The rapidly expanding chains saw comparable-restaurant sales soar 13.4 percent during the first three months of the year, bucking against the negative showings at most of the casual dining, fast food and even quick-service operators that have already reported.
This is the kind of development that the market would naturally interpret as good news, but Chipotle hasn't been as lucky. In fact, the country's favorite burrito roller saw its stock hit a three-month low to kick off this new trading week, fetching levels last seen in late January.
Investors are getting skittish about what they're seeing on the way down to the bottom line at Chipotle, likely unaware that today's challenge is tomorrow's opportunity.
From coffee to milk, shrimp to limes, many food items are a lot more expensive than they were a year ago. That's inflation rearing its ugly head.
Chipotle isn't adding shrimp to its menu anytime soon, and it just started testing coffee at a couple of airport locations late last year. However, it has been at the mercy of other menu components moving higher lately. The fast casual darling singled out the escalating costs of beef, avocados and cheese for nibbling away at its margins during this year's first quarter.
The margin contraction was evident in Chipotle's latest quarterly report. Revenue climbed 24.4 percent as the combination of brisk expansion and hearty comps fueled another top-line pop. Net income, on the other hand, only rose 8.5 percent when pitted against last year's freshman quarter.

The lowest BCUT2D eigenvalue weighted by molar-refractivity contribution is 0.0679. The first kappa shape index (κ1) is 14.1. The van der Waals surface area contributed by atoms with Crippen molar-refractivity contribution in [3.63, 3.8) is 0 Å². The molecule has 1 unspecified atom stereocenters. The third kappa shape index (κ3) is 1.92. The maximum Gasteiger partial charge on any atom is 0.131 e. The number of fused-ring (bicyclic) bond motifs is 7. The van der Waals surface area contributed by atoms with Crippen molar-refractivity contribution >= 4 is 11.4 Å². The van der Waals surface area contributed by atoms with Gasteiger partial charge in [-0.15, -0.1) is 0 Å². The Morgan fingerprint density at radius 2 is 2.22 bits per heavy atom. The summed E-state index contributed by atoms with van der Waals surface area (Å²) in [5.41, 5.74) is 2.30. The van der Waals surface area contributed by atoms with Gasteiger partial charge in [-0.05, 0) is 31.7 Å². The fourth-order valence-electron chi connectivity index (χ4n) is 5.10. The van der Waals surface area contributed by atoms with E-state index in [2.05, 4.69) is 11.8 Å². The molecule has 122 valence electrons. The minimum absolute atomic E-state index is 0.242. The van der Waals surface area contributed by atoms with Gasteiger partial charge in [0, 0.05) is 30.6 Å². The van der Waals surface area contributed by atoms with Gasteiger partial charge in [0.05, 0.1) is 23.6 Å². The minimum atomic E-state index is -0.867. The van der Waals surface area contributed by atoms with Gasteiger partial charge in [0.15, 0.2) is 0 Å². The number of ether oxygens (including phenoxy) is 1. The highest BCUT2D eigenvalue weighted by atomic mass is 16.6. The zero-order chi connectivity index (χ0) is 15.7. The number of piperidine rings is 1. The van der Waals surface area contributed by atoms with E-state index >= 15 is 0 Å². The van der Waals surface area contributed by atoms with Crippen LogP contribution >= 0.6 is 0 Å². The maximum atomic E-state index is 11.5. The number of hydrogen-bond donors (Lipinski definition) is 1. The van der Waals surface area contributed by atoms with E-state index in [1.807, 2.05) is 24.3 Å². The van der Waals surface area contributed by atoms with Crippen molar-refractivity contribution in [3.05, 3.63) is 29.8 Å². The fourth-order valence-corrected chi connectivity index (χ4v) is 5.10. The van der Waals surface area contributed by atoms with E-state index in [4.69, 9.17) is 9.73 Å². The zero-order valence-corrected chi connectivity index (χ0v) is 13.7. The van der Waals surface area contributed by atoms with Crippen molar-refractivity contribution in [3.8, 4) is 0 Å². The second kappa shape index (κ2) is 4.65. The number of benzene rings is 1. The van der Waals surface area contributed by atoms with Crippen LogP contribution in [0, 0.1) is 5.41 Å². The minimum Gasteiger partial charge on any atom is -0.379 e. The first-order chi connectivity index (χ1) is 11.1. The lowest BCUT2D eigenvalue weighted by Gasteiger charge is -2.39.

A big reason for less of Chipotle's sales making it down to the bottom line is inflation. Food costs as a percentage of revenue has gone from 33 percent a year ago to 34.5 percent now. Spoiler alert: it's going to get worse in the near term. Chipotle's targeting food costs to eat up more than 36 percent of its revenue in the next couple of quarters, forcing analysts to scale back their earnings estimates for the current quarter.
Higher Prices Aren't the End of the World
The inflation is real. Cheese prices are expected to climb 10 percent this year, and it's even worse on the beef side where Chipotle's paying 25 percent more for its steak than it was when the year began. Everything from farmland droughts to a 30 percent reduction in California avocado production will result in Chipotle paying more to serve you that next foil-wrapped barbacoa burrito with cheese and guacamole.
Chipotle has swallowed the increases so far, but a response is now coming after Chipotle missed Wall Street's profit forecast during the first quarter.
"With all of this food inflation we have seen so far and expect to continue to see, we've decided to increase our menu prices," Chipotle announced during its mid-April earnings call.
This is Chipotle's first company-wide increase in three years. It has gradually adjusted prices in some markets as competitive pressures allowed in the past, but now it has little choice but to introduce new menu boards this summer with slightly higher prices.
This is an extreme illustration, of course. Only some components have been moving higher. Chipotle believes that the increase will average somewhere in the mid-single-digits. In short, that carnitas bowl will cost you a little more, but it's not likely to break the bank.
That should come as a relief to Chipotle fans heading out to lunch once the new menu boards get updated this summer, but it should also come as an even bigger relief for investors that weren't rewarded for owning the stock during an otherwise impressive quarter.
Motley Fool contributor Rick Munarriz has no position in any stocks mentioned. The Motley Fool recommends and owns shares of Chipotle Mexican Grill.